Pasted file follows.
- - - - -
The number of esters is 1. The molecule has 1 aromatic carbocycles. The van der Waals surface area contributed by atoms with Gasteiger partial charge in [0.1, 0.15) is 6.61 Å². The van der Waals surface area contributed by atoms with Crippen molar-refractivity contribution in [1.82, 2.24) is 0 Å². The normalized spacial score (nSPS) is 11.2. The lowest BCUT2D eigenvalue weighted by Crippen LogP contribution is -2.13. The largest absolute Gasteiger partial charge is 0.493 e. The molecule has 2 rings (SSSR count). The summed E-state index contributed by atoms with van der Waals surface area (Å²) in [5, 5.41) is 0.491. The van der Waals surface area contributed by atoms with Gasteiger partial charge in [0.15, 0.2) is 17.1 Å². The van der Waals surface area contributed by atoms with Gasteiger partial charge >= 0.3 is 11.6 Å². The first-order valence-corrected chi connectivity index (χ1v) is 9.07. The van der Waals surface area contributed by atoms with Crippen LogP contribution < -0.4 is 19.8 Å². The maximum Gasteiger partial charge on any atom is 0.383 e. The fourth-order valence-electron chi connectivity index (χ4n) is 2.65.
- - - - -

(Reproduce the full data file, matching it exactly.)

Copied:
The number of esters is 1. The molecule has 1 aromatic carbocycles. The van der Waals surface area contributed by atoms with Gasteiger partial charge in [0.1, 0.15) is 6.61 Å². The van der Waals surface area contributed by atoms with Crippen molar-refractivity contribution in [1.82, 2.24) is 0 Å². The normalized spacial score (nSPS) is 11.2. The lowest BCUT2D eigenvalue weighted by Crippen LogP contribution is -2.13. The largest absolute Gasteiger partial charge is 0.493 e. The molecule has 2 rings (SSSR count). The summed E-state index contributed by atoms with van der Waals surface area (Å²) in [5, 5.41) is 0.491. The van der Waals surface area contributed by atoms with Gasteiger partial charge in [0.15, 0.2) is 17.1 Å². The van der Waals surface area contributed by atoms with Gasteiger partial charge >= 0.3 is 11.6 Å². The first-order valence-corrected chi connectivity index (χ1v) is 9.07. The van der Waals surface area contributed by atoms with Crippen LogP contribution < -0.4 is 19.8 Å². The maximum Gasteiger partial charge on any atom is 0.383 e. The fourth-order valence-electron chi connectivity index (χ4n) is 2.65.